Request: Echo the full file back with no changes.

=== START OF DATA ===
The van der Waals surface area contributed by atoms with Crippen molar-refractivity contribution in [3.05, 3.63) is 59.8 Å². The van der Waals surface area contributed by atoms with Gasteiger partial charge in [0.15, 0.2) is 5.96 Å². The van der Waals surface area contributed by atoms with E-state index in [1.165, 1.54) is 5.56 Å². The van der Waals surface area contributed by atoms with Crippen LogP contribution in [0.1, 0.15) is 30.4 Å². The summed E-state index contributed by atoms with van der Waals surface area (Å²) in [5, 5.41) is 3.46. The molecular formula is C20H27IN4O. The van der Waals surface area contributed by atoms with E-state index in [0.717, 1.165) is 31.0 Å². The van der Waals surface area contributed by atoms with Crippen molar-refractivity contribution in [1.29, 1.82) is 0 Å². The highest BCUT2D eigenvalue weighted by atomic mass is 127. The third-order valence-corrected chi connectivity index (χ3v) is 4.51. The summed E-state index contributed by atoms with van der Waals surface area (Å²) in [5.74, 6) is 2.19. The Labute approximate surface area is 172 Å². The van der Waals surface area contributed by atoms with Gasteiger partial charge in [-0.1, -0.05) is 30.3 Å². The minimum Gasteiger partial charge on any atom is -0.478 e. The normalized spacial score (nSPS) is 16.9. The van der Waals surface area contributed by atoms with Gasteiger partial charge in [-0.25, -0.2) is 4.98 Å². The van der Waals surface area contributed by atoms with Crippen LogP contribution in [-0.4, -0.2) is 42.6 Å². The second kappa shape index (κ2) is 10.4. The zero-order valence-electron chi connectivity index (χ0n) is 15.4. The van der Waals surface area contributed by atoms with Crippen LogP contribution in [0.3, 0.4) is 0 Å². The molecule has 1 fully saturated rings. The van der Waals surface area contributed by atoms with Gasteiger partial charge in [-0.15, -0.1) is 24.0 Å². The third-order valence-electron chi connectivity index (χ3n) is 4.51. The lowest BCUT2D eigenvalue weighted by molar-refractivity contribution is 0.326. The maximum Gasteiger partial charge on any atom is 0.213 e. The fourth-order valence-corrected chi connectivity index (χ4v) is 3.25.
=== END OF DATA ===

The van der Waals surface area contributed by atoms with Crippen molar-refractivity contribution in [3.05, 3.63) is 59.8 Å². The van der Waals surface area contributed by atoms with Gasteiger partial charge in [0.15, 0.2) is 5.96 Å². The van der Waals surface area contributed by atoms with E-state index in [1.165, 1.54) is 5.56 Å². The van der Waals surface area contributed by atoms with Crippen LogP contribution in [0.1, 0.15) is 30.4 Å². The summed E-state index contributed by atoms with van der Waals surface area (Å²) in [5, 5.41) is 3.46. The molecular formula is C20H27IN4O. The van der Waals surface area contributed by atoms with E-state index in [0.717, 1.165) is 31.0 Å². The van der Waals surface area contributed by atoms with Crippen molar-refractivity contribution in [1.29, 1.82) is 0 Å². The highest BCUT2D eigenvalue weighted by atomic mass is 127. The third-order valence-corrected chi connectivity index (χ3v) is 4.51. The summed E-state index contributed by atoms with van der Waals surface area (Å²) in [5.74, 6) is 2.19. The Labute approximate surface area is 172 Å². The van der Waals surface area contributed by atoms with Gasteiger partial charge in [-0.1, -0.05) is 30.3 Å². The minimum Gasteiger partial charge on any atom is -0.478 e. The normalized spacial score (nSPS) is 16.9. The van der Waals surface area contributed by atoms with Gasteiger partial charge in [-0.25, -0.2) is 4.98 Å². The van der Waals surface area contributed by atoms with Crippen LogP contribution in [-0.4, -0.2) is 42.6 Å². The second kappa shape index (κ2) is 10.4. The zero-order valence-electron chi connectivity index (χ0n) is 15.4. The van der Waals surface area contributed by atoms with Crippen LogP contribution in [0.3, 0.4) is 0 Å². The molecule has 1 fully saturated rings. The van der Waals surface area contributed by atoms with Gasteiger partial charge in [-0.15, -0.1) is 24.0 Å². The third-order valence-electron chi connectivity index (χ3n) is 4.51. The lowest BCUT2D eigenvalue weighted by molar-refractivity contribution is 0.326. The maximum Gasteiger partial charge on any atom is 0.213 e. The fourth-order valence-corrected chi connectivity index (χ4v) is 3.25.